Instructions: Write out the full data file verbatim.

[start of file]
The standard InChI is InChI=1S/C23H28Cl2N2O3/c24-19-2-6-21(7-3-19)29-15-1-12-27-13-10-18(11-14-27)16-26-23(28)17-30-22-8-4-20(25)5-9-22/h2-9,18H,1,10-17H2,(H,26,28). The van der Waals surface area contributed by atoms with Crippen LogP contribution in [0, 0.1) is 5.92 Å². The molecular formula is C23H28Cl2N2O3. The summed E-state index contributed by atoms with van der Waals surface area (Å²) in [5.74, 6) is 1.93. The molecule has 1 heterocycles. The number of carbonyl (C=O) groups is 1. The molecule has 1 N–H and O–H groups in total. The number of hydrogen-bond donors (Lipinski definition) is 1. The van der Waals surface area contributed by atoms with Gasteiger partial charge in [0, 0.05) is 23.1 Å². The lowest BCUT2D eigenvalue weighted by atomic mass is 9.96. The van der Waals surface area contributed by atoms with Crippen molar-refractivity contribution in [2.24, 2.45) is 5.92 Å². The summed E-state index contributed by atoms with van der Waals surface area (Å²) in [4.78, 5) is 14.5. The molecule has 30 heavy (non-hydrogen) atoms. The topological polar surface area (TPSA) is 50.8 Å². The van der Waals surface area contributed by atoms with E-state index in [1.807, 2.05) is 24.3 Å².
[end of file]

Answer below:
The standard InChI is InChI=1S/C23H28Cl2N2O3/c24-19-2-6-21(7-3-19)29-15-1-12-27-13-10-18(11-14-27)16-26-23(28)17-30-22-8-4-20(25)5-9-22/h2-9,18H,1,10-17H2,(H,26,28). The van der Waals surface area contributed by atoms with Crippen LogP contribution in [0, 0.1) is 5.92 Å². The molecular formula is C23H28Cl2N2O3. The summed E-state index contributed by atoms with van der Waals surface area (Å²) in [5.74, 6) is 1.93. The molecule has 1 heterocycles. The number of carbonyl (C=O) groups is 1. The molecule has 1 N–H and O–H groups in total. The number of hydrogen-bond donors (Lipinski definition) is 1. The van der Waals surface area contributed by atoms with Gasteiger partial charge in [0, 0.05) is 23.1 Å². The lowest BCUT2D eigenvalue weighted by atomic mass is 9.96. The van der Waals surface area contributed by atoms with Crippen molar-refractivity contribution in [2.24, 2.45) is 5.92 Å². The summed E-state index contributed by atoms with van der Waals surface area (Å²) in [4.78, 5) is 14.5. The molecule has 30 heavy (non-hydrogen) atoms. The topological polar surface area (TPSA) is 50.8 Å². The van der Waals surface area contributed by atoms with E-state index in [1.807, 2.05) is 24.3 Å².